Friday, 14 May 2010

Yanukovych plays the Moscow card

Ukraine's new leader, Viktor Yanukovych, is betting on a strongly pro-Russian and anti-Orange stance ahead of President Dmitry Medvedev's state visit to Kiev on Monday, as he seeks to gain Moscow's help with the country's struggling economy.

With the European Union's attention focused on Greek and Portuguese financial woes, it may be just the time to play the Moscow card, analysts say.

Medvedev is set to sign a bunch of deals, variously on border demarcation, joint use of Russia's Glonass satellite system, cooperation between Russia's VTB and Ukraine's Ukreximbank and on cultural and scientific corporation, RIA Novosti reported.

In the most controversial area, energy, talks but no deals are expected.

Yanukovych has made dramatic overtures towards Moscow since his election in February. Most controversial has been the deal to extend the lease for Russia's Black Sea naval base by 25 years in return for gas savings of up to $40 billion over the next decade.

And in what looks like a well-timed move, two criminal investigations were opened against former Prime Minister Yulia Tymoshenko this week, putting Yanukovych's main opponent on the defensive ahead of Medvedev's visit next week.

Another contentious issue for Ukraine's nationalist opposition could be talks between Russian and Ukrainian security services on the resumption of patrols by Russia's Federal Security Service officers around Russia's Black Sea naval base at Sevastopol in the Crimea. A deal on the patrols could be signed on May 19, during Medvedev's visit to Kiev.

Ukraine's prosecutors have revived a 2001 bribery investigation against Tymoshenko that was halted after the Orange Revolution in 2005 and opened a new investigation into claims she skimmed hundreds of millions of dollars from sales of Kyoto emission quotas to Japan.

The investigations were launched as Tymoshenko was stepping up her campaign against Yanukovych's new government. She has called the investigations a personal attack by Yanukovych against her.

The decision on whether she will be taken into custody or not will be made on May 17, the day Medvedev is due to arrive in Kiev.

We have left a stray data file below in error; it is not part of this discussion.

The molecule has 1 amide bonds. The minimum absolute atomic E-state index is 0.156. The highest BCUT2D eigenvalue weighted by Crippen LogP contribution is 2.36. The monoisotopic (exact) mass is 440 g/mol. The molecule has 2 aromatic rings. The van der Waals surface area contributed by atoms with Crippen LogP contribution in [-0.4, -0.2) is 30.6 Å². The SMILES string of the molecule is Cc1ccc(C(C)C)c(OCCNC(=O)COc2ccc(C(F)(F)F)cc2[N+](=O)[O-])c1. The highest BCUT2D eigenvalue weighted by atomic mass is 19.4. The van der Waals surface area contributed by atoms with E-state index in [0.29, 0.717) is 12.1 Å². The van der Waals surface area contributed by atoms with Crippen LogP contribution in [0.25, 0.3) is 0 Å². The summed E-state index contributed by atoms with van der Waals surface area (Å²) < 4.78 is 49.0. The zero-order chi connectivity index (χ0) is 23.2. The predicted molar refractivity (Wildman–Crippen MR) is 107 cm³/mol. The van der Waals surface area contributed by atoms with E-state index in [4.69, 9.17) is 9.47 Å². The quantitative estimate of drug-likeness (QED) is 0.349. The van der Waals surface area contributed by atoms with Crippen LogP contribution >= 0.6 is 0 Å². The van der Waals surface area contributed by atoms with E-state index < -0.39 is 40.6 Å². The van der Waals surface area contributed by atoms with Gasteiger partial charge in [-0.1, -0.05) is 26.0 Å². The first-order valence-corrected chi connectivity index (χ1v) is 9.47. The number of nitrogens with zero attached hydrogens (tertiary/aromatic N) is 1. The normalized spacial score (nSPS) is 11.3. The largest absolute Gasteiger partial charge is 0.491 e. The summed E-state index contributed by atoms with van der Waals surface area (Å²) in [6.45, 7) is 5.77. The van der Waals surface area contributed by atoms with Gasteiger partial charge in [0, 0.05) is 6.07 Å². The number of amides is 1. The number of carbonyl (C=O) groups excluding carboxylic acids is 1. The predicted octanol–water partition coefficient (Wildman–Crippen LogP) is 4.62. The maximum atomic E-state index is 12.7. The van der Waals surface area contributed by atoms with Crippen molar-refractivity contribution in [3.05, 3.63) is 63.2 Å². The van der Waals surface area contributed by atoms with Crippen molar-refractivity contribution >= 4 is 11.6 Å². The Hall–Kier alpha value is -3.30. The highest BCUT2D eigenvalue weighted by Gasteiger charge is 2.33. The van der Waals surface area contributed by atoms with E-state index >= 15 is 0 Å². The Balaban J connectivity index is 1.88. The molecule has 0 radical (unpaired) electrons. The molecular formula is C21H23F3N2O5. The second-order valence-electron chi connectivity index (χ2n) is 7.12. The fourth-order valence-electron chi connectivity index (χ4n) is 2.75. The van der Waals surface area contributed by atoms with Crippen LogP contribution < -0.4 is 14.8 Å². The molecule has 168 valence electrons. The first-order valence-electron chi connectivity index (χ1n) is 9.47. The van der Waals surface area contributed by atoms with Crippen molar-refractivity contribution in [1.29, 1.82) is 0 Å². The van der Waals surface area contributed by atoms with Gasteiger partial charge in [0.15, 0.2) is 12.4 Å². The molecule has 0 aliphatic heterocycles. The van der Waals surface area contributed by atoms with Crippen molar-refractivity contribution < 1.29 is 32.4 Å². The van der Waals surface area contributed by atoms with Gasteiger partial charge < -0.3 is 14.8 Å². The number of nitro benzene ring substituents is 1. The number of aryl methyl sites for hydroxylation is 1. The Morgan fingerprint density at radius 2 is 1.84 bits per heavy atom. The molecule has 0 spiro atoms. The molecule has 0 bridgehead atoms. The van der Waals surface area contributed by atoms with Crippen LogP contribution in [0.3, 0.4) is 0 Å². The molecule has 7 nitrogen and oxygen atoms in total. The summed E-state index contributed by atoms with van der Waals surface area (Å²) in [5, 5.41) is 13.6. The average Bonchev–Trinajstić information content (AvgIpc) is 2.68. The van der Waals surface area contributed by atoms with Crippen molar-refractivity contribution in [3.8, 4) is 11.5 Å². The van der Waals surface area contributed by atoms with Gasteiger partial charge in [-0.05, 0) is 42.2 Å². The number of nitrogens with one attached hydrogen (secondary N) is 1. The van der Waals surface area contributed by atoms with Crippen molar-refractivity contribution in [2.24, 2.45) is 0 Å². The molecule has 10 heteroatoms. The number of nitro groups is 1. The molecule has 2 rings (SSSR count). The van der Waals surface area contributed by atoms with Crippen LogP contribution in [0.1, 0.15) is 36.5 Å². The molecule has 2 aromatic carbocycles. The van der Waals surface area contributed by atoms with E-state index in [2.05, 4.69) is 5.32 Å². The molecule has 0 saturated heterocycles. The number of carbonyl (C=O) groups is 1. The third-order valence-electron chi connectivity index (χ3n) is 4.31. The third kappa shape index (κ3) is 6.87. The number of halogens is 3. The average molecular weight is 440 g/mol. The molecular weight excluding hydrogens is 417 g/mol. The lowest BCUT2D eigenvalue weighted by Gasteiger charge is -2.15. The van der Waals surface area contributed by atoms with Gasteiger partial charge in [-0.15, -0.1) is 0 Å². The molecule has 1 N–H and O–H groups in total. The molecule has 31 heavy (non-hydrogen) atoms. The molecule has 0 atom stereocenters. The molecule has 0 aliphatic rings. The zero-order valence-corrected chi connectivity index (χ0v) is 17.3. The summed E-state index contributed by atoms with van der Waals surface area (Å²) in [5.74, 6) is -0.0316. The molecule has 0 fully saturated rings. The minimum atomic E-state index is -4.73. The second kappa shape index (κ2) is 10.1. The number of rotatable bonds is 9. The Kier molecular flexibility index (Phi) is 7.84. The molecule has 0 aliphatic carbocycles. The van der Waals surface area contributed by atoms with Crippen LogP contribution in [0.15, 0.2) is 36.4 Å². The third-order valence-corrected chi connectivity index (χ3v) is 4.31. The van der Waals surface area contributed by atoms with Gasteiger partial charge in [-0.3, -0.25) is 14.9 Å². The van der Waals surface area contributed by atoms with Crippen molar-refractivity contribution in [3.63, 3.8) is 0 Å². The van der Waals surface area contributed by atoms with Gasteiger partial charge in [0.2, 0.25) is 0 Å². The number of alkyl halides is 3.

According to Sergei Markov, a senior United Russia State Duma deputy, it is unlikely that Tymoshenko will go to jail. "However, the investigation can be used as pressure on Tymoshenko's European partners," he said.

The moves against Tymoshenko are either intended as a signal to Moscow or an attempt by the Yanukovych regime to consolidate power, but either way they underpin Ukraine's new enthusiasm for Moscow, analysts said.

"Unexpectedly, Ukraine has moved closer to Moscow in the last couple of days, politically and economically," Alexander Rahr, a Russia and Eastern Europe expert at the German Council on Foreign Relations, told The Moscow News. "It looks like Ukraine is steadily moving towards becoming a member of the single economic space," an ambitious reunification program Russia pledged to complete by 2012 with Belarus and Kazakhstan.

Though Ukraine is increasingly looking eastwards, the country has no intention of giving up on closer ties with Europe, analysts said.

"Neither Ukraine nor its partners can count on a quick resolution of its economic problems" unless it gets help from Russia, said Dmitry Danilov, head of European Security Studies at the Russian Academy of Sciences' Institute of Europe.

Yanukovych had initially proposed a three-way consortium between Naftogaz, Gazprom and European investors to rebuild Ukraine's dilapidated gas transport system. But those plans appear to be scuppered after Prime Minister Vladimir Putin instead proposed a straight two-way merger between Gazprom and Naftogaz, which would see the Russian energy giant practically swallowing up the undercapitalised Ukrainian company.

Yanukovych's government has not yet reacted to the offer, and officials no such deals are expected during Medvedev's visit. But analysts said it was a proposal that Yanukovych would certainly be considering.

"Right now Yanukovych is interested in stability, particularly energy stability," Danilov said. "Ukraine got a very nice offer - it was a step forward. Though Yanukovych will be criticised for selling out to Russia, he is effectively taking advantage of the situation and getting gas concessions."

Ukraine understands that the European Union is currently too preoccupied with Greece and Portugal, and with its own economic problems, said Rahr, of the German Council on Foreign Relations. "It can expect less from the European Union than it can from Russia."

The EU, faced with its own budget problems, has "irresponsibly lost Ukraine" from its field of vision, Rahr said. "I have heard nothing concrete about any steps in the partnership with Ukraine."

Europe is not giving up on Ukraine, but there is an acknowledgement that there is little it can currently offer. Meanwhile, Russia has mutual interests with Ukraine, Rahr said.
Those interests appear to be more economic than political, said Markov, of United Russia. "The integrated assets of Russia and Ukraine will be more capitalised, and they will bring more profit for both sides," he said.

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